Arrogant Gratitude?

Part Three

Passover and Easter Morning


Opening Thought

Sometimes, when I’m not thinking clearly, I think of myself as important. I’m not.

The Story

Yesterday morning, as I was paying for a coffee and bagel, I discovered I only had $2.00 in cash. 


Reaching for my debit card, I remembered that I’d recently lost it. Then I reached for my rarely used credit card, which normally stays at home. It was in my wallet due to the lost debit card. I swiped the card and bingo: DECLINED.

The young lady looked at me with compassion. I’m not sure, but I think she felt sorry for me. She said the $2.00 was enough and told me not to worry about it. I was embarrassed and awkward. I wanted to say, “I’m an important man, believe me, I can afford coffee and a bagel” But I didn’t. I handed her the $2.00 and she gave me the, “It’s okay honey, I understand,” look.

I finished the bagel, called and got the CC glitch fixed, then went up to pay for it. But she wouldn’t accept it. She said, “I like getting to do something nice for someone.” Usually I’m the one doing something nice, you know, since I’m important. 

Now Jesus

On his way to Passover, a group of ten lepers approached him. They called out, “Jesus, Master, have pity on us.” 

Jesus took pity. He sent them to a priest, so they could be pronounced clean, as they went, they were healed.

One came back, threw himself at Jesus’s feet, and thanked him. He was the only one. “Where are the other nine,” asked Jesus?  

Jesus was important, he was God among us, Isaiah’s Emanuel. The lepers knew he was important too. But not so important that they should take the time to thank him. 

To Think About

I think of him as being greater than anyone or anything in my life. He cleansed the leprosy of my sin, redeemed me and set me free.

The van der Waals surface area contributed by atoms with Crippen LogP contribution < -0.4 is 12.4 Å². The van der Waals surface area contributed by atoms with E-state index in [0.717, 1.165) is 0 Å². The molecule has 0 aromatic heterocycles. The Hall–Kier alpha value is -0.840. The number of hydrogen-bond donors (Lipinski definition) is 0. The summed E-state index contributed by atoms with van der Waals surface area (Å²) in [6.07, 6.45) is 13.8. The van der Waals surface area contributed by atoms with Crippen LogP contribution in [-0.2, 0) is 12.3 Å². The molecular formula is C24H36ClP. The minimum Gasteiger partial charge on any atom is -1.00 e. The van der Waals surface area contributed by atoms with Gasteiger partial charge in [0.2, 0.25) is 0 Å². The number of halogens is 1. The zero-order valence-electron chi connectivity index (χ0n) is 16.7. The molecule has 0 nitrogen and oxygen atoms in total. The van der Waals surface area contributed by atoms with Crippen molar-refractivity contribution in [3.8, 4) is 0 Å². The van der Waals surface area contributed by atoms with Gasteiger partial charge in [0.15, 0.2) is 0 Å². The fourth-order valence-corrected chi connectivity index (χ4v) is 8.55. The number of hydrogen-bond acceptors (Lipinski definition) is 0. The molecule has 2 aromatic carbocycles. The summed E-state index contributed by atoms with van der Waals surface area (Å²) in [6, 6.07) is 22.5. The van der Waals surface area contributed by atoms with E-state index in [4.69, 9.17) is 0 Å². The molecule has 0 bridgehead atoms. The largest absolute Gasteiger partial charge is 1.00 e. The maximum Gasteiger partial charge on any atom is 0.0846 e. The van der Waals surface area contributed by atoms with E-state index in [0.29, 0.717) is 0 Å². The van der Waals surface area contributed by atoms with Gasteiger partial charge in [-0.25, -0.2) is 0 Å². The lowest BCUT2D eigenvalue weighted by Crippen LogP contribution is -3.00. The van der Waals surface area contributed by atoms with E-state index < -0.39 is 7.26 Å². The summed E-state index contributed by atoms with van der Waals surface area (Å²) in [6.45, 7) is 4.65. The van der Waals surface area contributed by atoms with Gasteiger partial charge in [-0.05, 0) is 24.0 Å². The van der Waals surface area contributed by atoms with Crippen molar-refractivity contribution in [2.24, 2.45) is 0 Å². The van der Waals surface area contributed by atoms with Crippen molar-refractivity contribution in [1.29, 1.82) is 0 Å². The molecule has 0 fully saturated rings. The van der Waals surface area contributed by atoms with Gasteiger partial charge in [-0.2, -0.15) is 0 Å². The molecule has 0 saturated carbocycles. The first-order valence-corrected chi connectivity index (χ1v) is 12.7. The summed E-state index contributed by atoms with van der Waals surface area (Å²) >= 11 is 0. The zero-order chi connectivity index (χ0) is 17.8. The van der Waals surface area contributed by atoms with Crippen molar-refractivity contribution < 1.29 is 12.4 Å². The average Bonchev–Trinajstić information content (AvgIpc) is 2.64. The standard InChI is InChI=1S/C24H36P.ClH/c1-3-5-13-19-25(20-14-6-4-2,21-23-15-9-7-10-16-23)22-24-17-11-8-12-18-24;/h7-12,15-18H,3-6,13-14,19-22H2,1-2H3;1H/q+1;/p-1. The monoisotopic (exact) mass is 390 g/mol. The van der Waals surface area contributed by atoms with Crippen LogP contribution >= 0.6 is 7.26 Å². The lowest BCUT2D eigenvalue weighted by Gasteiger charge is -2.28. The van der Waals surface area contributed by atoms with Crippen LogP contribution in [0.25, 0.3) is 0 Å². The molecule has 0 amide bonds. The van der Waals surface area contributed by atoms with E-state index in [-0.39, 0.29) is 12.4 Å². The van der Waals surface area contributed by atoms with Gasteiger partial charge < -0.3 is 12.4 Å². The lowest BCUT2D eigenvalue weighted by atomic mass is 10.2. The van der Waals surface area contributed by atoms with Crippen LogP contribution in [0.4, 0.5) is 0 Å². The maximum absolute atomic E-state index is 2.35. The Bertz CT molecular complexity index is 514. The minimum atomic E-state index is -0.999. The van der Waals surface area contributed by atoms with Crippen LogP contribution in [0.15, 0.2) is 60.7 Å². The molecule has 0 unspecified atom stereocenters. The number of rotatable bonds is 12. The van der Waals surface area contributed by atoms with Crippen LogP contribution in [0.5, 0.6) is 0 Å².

Odd though, that in pursuit of being important, I haven’t fallen on my knees to thank him in a long time. I haven’t made the time to express appreciation. How important can he be? 

In Closing

As we approach Sunday and the resurrection celebration, let’s not forget the question Jesus asked, “Where are the other nine?” 


Jesus, Have Pity On Us!

thanksgivingTen lepers are a group of very sick people. From Luke 17, Jesus was entering a village when the ten called to him. They did so from a distance, for they were unclean, and leprosy could do that to a person. Required to keep their distance, they knew better than to approach him, for the clean could not risk becoming defiled. What did they say? “Jesus, Master, have pity on us.”

It’s likely they were separated from family, removed from their villages, and unwelcome at the door of anyone’s home. They couldn’t enter the Synagogue for prayer and Torah reading. They were outcasts and would likely die a lonely, painful death. They were a band of broken brothers, linked by leprosy. “Jesus, have pity on us!” He did. He healed them and his healing was a total fix. He wasn’t just curing illness, but provided a complete restoration of the body. Appendages were brought to life. Noses of rotting flesh were replaced with healthy tissue, their ears and limbs were repaired.  They were as good, or even better, than before they got sick.

I would have quickly found a priest to pronounce me clean, then complete Torah’s requirements, and head for home like a scalded dog. I would rush through the door of my house to hold the children I hadn’t hugged and embrace the wife I hadn’t kissed. All my family and friends would celebrate my good fortune. It would be glorious!

Odd that one of the ten was Samaritan. Only in the company of lepers would a Samaritan be accepted by Jews. Even more odd, is that he went back to tell Jesus thank you, and did so while kneeling at his feet. Before returning home, before his wife and family, he said thank you. “Where are the others,” Jesus asked?

Perhaps they were too busy celebrating to consider such courtesies?

Jesus made me clean. He washed my sins and then he scrubbed the stains. He repaired my soul, restored my life, and brought me back to the Father. I am whole and wholly renewed. But am I thankful? “Jesus, have pity on us.”

It’s fifteen days till Thanksgiving. But please don’t wait to tell Jesus thanks. Any day is a good day to remember our blessings and be grateful, don’t you think?